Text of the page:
Banazîr the Jedi Hobbit (banazir) wrote,
Banazîr the Jedi Hobbit

  • Mood:

Creationists: They're Baaack

Remember the brouhaha that erupted back in 1999 when the Kansas State Board of Education decided to adopt science standards that de-emphasize the teaching of evolution in public schools? Whether you do or not, you can read about it here at the Topeka Capital-Journal Online. Here's the gist:
Thursday, 12 Aug 1999 - The Kansas State Board of Education on Wednesday -- in a controversial decision that attracted nationwide attention -- adopted a new set of science standards that de-emphasizes the teaching of evolution in public schools.

The new standards, approved on a 6-4 vote, were drafted by a three-member subcommittee that was controlled by socially conservative members of the state school board. The teaching standards essentially leave the decision of what to teach on the subjects of evolution and creationism to local school boards.

"This is a terrible, tragic, embarrassing solution to a problem that didn't exist," Gov. Bill Graves said in a brief statement released by his office. His spokesman, Mike Matson, said the governor saw no reason for the board to get into the debate.
In the aftermath, four board members voting for the resolution were later defeated by moderates, and the resolution was reversed:
Tuesday, 01 Aug 2000 - According to AANEWS: Four Republican candidates on the Kansas Board of Education who voted to remove testing on evolution ran for re-election. Three were defeated in a primary election. They were the Board chairperson Linda Holloway, who had championed the creationist cause, Douglass Brown, and Brad Angell. All three were defeated by moderate Republicans. The fourth, Roger Rankin, won his primary. Spending in past elections had been on the order of $500. Holloway raised nearly $90 thousand; her opponent, Sue Gamble, raised $35 thousand. AANEWS reported that "Holloway blamed her loss on 'propaganda' over the creation-evolution debate. Gamble, though, saw her nomination victory as a rejection of the board's tampering with science standards, and told reporters, 'I think it's a validation of parents and other community people speaking for their schools and quality education.'"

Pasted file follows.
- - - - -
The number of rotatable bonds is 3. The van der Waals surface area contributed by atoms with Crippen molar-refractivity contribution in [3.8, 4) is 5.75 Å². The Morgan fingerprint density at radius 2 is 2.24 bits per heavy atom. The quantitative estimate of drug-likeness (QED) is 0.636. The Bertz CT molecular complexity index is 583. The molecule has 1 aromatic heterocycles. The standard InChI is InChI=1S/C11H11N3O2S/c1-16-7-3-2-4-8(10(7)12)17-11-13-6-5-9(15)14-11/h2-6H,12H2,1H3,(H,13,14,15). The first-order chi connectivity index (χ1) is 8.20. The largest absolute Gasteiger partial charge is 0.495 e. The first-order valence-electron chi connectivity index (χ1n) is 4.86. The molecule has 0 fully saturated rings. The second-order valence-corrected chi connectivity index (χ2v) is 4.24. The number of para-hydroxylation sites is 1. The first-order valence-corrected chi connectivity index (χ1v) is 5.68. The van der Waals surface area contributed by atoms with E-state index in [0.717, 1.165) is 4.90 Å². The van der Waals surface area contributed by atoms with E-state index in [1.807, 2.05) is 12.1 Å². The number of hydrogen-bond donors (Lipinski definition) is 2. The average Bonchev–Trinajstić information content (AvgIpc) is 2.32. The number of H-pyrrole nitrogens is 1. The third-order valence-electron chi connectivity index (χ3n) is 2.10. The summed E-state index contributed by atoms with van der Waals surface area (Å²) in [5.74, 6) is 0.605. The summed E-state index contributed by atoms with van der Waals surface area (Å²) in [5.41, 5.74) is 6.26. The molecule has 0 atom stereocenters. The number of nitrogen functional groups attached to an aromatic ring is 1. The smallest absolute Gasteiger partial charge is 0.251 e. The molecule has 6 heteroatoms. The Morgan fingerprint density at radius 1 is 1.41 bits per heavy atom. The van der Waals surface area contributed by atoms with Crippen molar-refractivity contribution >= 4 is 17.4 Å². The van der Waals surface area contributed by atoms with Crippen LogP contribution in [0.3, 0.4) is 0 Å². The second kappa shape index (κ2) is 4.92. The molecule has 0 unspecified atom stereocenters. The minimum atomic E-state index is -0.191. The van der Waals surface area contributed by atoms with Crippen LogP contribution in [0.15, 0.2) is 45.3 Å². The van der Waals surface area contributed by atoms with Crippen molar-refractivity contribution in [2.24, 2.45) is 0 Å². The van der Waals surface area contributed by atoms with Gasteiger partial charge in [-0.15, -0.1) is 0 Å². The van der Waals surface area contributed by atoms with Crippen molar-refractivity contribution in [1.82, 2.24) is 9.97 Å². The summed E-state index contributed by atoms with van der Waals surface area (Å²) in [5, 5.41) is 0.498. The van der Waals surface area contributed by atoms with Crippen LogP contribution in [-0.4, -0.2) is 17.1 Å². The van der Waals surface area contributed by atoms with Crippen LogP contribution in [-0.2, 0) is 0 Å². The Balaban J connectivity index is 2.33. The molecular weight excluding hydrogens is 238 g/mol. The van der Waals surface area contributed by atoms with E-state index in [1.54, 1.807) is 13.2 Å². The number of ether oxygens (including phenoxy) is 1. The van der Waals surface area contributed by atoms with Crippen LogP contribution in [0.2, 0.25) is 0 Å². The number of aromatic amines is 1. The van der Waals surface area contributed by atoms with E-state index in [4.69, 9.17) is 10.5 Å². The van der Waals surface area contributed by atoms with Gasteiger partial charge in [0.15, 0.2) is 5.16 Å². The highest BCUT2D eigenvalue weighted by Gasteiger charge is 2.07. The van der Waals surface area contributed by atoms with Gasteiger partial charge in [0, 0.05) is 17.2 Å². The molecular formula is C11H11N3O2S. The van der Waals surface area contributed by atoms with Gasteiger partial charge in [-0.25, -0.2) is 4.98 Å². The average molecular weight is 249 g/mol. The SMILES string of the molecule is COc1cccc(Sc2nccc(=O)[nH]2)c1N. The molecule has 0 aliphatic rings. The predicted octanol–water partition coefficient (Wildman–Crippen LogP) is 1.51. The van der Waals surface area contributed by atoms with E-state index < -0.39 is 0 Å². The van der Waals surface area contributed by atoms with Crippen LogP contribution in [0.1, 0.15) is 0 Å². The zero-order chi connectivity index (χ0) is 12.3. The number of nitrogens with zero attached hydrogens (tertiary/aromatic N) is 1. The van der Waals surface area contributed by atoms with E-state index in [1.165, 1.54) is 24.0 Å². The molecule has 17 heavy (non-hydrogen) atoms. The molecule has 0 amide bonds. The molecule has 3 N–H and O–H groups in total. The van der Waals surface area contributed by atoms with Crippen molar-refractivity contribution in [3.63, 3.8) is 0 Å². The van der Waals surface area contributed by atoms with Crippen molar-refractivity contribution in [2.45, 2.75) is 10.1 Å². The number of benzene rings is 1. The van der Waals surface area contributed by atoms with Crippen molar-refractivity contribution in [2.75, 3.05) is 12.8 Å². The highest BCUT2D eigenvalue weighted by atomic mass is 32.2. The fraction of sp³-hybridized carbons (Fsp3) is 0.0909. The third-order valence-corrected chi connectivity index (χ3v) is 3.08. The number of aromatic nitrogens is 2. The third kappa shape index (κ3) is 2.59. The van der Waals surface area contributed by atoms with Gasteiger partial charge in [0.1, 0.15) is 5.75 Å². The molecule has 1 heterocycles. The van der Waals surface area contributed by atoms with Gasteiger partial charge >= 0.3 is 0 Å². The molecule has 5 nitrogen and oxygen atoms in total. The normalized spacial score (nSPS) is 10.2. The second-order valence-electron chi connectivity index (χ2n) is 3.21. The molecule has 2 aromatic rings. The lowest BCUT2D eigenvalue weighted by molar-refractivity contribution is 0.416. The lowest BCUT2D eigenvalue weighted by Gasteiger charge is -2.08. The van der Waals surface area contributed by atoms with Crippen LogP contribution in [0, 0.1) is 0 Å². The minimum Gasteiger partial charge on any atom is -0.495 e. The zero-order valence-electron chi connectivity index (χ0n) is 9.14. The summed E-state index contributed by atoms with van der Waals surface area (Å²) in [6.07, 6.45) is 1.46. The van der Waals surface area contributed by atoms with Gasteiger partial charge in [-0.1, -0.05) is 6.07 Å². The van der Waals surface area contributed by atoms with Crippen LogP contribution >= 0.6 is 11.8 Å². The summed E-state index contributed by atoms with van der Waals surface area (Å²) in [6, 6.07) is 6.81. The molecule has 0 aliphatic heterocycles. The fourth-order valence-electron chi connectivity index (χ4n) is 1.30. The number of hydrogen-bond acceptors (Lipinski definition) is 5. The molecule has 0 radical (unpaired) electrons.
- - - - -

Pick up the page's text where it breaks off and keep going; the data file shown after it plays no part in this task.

( Source | )

Well, here's what has happened this past election: Kathy Martin, a proponent of the theory of intelligent design, has declared opposition to the teaching of the theory of evolution in KS schools.

Sunday, 26 Sep 2004:
For supporters of teaching evolution in Kansas public schools, the best defense is a good offense.

In January, the balance of power on the state Board of Education is expected to shift to social conservatives who want to include creation science and intelligent design among the theories taught in science classes, or remove evolution from the classroom.

In 1999, when the school board last voted to de-emphasize evolution, it took evolutionists months to organize and respond to the action. The board later reversed its decision in 2000.

This time around, evolution supporters are hoping to head off changes in state science standards before the new school board convenes early next year. The effort will start Tuesday, when [the University of Kansas] science department will play host to a speech by Jack Krebs, an Oskaloosa high school teacher and vice-president of Kansas Citizens for Science.

"This speech is meant to be a rallying cry," Krebs said. "Last time, the rallying cry happened after the fact. This time, it needs to happen beforehand."


Conservative Republican Kathy Martin won the District 6 board seat in the August primary against incumbent and moderate Republican Bruce Wyatt. Martin, who will be sworn in this January, said as far as she knew, the changes in the science standards would be "minor."

( Source article: "Evolution defenders anticipate new fight" | The Lawrence Journal-World )

On Monday, 18 Oct 2004, Kathy Martin spoke on our campus.
Tuesday, 19 Oct 2004 - Science classes in Kansas public schools should examine all possible theories, said Kathy Martin, Republican candidate for the sixth district seat on the State Board of Education.

In Martin’s speech Monday, "A Vision for the State School Board," she set the record straight about her position about teaching creationism in public schools.

"I’m not for teaching creationism in our science classes," she said. "I’m just saying that besides evolution, theory of intelligent design should be allowed to be discussed in the classroom."

( Source article: "Martin visits K-State, speaks" | Kansas State Collegian )

Wednesday, 20 Oct 2004 - LETTER: Candidate not suited for board


After attending Kathy Martin's lecture and Q&A session, I am left in awe of how much we need the theory of evolution to be taught in schools and taught to future teachers. Martin has been the head science teacher at the elementary school in Clay Center for many years, yet her understanding of evolutionary theory is not what we should expect of someone who should be a scientist of sorts...

Joseph Kern
Senior in Secondary Education
Kansas State University

( Source article: "LETTER: Candidate not suited for board" | Kansas State Collegian )

On Tuesday, 02 Nov 2004, Kathy Martin was elected to the Kansas State Board of Education, District 6. She had run unopposed.
Audio segments from The Lawrence Journal-World (MS Internet Explorer only, unfortunately): Kathy Martin on

Please do educate yourself on opposing viewpoints.

Evolution Science perspectives

Creationist perspectives

News and review


  • Post a new comment


    default userpic

    Your reply will be screened

    Your IP address will be recorded 

    When you submit the form an invisible reCAPTCHA check will be performed.
    You must follow the Privacy Policy and Google Terms of use.